Biomedical polymers refer to polymer materials used in the diagnosis, treatment, repair or replacement of biological tissues or organs of physiological system diseases to enhance or restore their functions. Polymers in biomedical applications are: non-toxic, biodegradable, biocompatible and meet the required specification for which they are intended because it has direct contact with the human body. With the growing field of regenerative medicine and medical devices, biomedical polymers dominate the soft tissue engineering and drug delivery industry and are gradually replacing metals and ceramics in the hard tissue engineering field as well.
Figure 1. Biomedical polymers
Biomedical polymers are mainly divided into natural biomedical polymers and synthetic biomedical polymers.
Natural biomedical polymers
Natural biomedical polymers are biocompatible and biodegradable macromolecules which can be classified into the following groups: proteins, carbohydrates, lipids and nucleic acids. To be exploited as materials for biomedical devices, natural biomedical polymers are either sourced from tissues derived from living organisms or are synthesized and processed using in vitro techniques via cell culture, recombinant approaches or using cell-free synthetic systems. As the most abundant connective tissue protein in mammals, collagen holds the position as one of the most commonly used natural biomedical polymers for biomedical applications. The key properties that are desirable for medical applications include the ability to be remodeled and degraded in animals via collagenase digestion and the capacity for interacting with many different cell types via adhesion sequences. Fibrin sealants, which can be used for hemostasis and as adhesives for tissue engineering applications in various surgical procedures. Fibrin-based scaffolds also play a key role in bone, skin, cardiovascular and neural tissue engineering and drug delivery.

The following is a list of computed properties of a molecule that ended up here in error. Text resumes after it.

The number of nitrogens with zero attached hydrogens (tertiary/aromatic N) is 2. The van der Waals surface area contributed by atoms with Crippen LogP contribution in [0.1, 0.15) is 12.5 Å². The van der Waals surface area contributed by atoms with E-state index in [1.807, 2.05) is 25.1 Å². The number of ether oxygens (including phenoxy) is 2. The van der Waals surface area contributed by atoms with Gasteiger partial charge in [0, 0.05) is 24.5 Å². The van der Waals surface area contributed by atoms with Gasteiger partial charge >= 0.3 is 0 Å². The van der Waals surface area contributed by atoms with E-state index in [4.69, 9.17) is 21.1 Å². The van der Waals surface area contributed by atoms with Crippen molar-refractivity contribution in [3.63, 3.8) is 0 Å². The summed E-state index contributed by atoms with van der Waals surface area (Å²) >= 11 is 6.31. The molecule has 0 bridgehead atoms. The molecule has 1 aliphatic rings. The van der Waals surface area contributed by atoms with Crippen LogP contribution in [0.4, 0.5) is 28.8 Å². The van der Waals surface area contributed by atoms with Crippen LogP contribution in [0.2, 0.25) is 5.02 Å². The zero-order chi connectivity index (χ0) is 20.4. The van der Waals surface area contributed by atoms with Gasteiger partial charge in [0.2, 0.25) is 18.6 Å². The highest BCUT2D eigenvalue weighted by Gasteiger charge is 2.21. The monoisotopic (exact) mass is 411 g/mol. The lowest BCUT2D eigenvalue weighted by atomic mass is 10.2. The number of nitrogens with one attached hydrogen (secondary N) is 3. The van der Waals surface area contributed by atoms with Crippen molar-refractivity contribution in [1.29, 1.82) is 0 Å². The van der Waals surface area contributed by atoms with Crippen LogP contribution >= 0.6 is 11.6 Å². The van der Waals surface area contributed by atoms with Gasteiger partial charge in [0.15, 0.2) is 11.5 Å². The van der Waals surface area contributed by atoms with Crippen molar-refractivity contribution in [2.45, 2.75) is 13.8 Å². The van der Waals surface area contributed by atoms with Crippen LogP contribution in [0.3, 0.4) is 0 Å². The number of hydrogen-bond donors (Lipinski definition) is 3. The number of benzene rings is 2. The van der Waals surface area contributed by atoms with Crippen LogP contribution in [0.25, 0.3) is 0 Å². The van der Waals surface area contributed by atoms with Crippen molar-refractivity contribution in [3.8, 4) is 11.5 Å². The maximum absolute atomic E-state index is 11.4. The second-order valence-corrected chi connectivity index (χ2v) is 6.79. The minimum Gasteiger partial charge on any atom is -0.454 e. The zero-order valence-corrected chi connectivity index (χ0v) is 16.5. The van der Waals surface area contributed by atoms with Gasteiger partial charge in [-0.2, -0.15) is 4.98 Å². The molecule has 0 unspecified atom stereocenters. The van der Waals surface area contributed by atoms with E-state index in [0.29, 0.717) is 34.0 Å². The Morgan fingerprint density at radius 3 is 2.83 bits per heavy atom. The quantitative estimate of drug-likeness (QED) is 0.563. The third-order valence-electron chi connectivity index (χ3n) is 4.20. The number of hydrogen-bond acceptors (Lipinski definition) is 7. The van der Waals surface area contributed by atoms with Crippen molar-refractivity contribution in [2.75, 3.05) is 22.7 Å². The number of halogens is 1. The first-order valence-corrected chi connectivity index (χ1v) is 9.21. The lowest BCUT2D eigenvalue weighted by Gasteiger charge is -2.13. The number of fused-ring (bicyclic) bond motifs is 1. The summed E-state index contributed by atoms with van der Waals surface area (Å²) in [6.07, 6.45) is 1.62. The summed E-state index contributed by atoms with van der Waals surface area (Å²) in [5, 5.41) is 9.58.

Figure 2. Collagen as natural biomedical polymer
Synthetic biomedical polymers
Since natural biomedical materials are limited, people need large amounts of biomaterials to maintain their health. Synthetic biomedical polymers are widely used in the medical field because they have extremely similar chemical structure and physical properties to natural polymers of human organ tissues. Synthetic polymers are man-made polymers, and can be degradable or non-degradable. As biomaterials, degradable synthetic biomedical polymers are a more viable alternative to the natural biomedical polymers. Synthetic biomedical polymers may not be as biologically active as natural biomedical polymers, but they are easily manufactured on a large scale, have greater durability, and have properties that can be easily tailored to specific applications. Poly(a-esters) are polymers with hydrolytically liable aliphatic ester bonds in their backbone. They can be easily synthesized via ring opening or condensation polymerization. They are the most commercially available and researched polymers for biomedical applications. For example, polyglycolic acid (PGA) has been used to fabricate fracture fixation material and tissue engineering scaffolds.
Figure 3. Polyglycolic acid as synthetic biomedical polymer
At present, Alfa Chemistry mainly provides raw materials for synthesizing biomedical polymers, such as poly tetra fluoroethylene, polyesters, poly (amino acid), polyethylene, epoxy resins and so on, if you do not find what you need, please contact us.